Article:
Long campaign favours Tory deep pockets: analysis
The imminent federal election campaign will see more money splashed around than ever before in Canada and the deep-pocketed Conservatives can claim a decided advantage — an edge that increases exponentially if Prime Minister Stephen Harper opts for a longer campaign than usual, new number-crunching shows.
While much as been made of the ruling party’s fundraising prowess at the national level, the biggest impact of an extended campaign will be felt by candidates in local riding contests.
An in-depth analysis by The Canadian Press of financing at the grassroots level shows that Conservative candidates’ riding-based war chests are flush with cash, dramatically outpacing their political rivals in efforts to raise and stash away money.
A review of the most recent financial statements filed by riding associations to Elections Canada this month show candidates for the NDP, Liberals, Greens, Bloc Quebecois and other smaller parties simply don’t have the money to compete on a level playing field with Conservative contenders, whose local war chests are overflowing.
Those 2014 financial reports in each of the country’s 338 constituencies shows that Conservative electoral district associations ended the year with net assets totalling more than $19 million — more than the riding associations of the Liberals, New Democrats, Greens and Bloc combined.
Liberal riding associations reported a total of about $8 million in net assets, NDP associations more than $4.4 million, the Greens at almost $1.2 million and the Bloc at about $410,000.
Under the 2007 fixed-date-election legislation introduced by Harper’s government, Canadians will go to the polls on Oct. 19. While the legislation specifies that the campaign must be a minimum of 37 days, it does not specify a maximum length.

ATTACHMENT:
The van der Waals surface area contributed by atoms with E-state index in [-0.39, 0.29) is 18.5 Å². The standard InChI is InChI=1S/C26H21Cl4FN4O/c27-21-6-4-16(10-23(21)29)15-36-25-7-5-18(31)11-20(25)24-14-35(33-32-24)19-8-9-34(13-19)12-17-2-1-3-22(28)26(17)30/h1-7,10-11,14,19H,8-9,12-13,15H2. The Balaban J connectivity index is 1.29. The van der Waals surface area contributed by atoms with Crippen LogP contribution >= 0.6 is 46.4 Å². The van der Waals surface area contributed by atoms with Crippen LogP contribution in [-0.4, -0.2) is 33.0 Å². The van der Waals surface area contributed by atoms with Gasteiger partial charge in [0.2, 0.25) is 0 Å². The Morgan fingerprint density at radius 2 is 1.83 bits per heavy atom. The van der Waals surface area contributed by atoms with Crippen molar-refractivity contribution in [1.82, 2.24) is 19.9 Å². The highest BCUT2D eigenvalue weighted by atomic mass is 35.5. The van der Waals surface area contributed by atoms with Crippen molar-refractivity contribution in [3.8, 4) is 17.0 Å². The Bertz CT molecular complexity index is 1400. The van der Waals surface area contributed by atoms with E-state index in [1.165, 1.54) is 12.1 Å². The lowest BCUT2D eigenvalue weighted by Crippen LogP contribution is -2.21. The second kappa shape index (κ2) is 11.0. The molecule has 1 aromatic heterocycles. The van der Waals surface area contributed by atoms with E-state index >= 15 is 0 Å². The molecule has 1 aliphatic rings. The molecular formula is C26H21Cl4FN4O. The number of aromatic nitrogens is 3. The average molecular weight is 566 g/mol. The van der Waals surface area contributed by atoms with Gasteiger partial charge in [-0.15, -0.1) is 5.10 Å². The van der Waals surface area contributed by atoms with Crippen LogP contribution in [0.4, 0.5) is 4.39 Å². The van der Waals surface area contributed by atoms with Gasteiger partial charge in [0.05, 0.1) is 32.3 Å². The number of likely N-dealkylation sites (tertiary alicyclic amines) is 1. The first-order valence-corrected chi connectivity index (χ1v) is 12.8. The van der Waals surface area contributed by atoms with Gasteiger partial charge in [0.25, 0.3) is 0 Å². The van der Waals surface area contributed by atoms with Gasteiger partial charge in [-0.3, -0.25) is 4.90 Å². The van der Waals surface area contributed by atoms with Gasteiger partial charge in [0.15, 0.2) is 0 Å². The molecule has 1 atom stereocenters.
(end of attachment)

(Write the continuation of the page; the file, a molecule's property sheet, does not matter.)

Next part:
That’s important because the new Fair Elections Act provides that for every day beyond the typical five-week campaign, spending limits for national parties and their candidates will increase by one-thirty-seventh, meaning extra days on the campaign trail would benefit parties with hefty bank accounts.
That means a party running a full slate of candidates is entitled to spend almost $25 million for a 37-day campaign, with every additional day worth an extra $675,000 to each party’s national spending limit and an extra $2,700 for each candidate who is entitled to spend an average of about $100,000.
So, if Harper fires the official starting gun in mid-August, as widely speculated, that would boost each party’s spending cap by a whopping $19.6 million and each candidate’s limit by $78,300.
At the national level, the Liberals and NDP have upped their fundraising game considerably since the last election but they’re still behind the Conservatives, raising $15 million and $9.5 mil- lion respectively compared to $20.1 million for the Tories, based on Elections Canada financial returns for last year. Still, for their national campaigns, the New Democrats and Liberals can borrow money if necessary to spend the maximum, or close to it.
Smaller parties, like the Greens, will have more trouble keeping up and banks are less likely to help them.
At the riding level, however, very few opposition party associations have built up war chests that would help their candidates spend the maximum for a 37-day campaign, much less for a longer one.
Falling behind in the fundraising wars will be more problematic for candidates this year than in previous elections.
Prime Minister Stephen Harper speaks at the Calgary Stampede earlier this month. Analysis shows a long federal election campaign might favour Conservatives ridings which are flush with cash.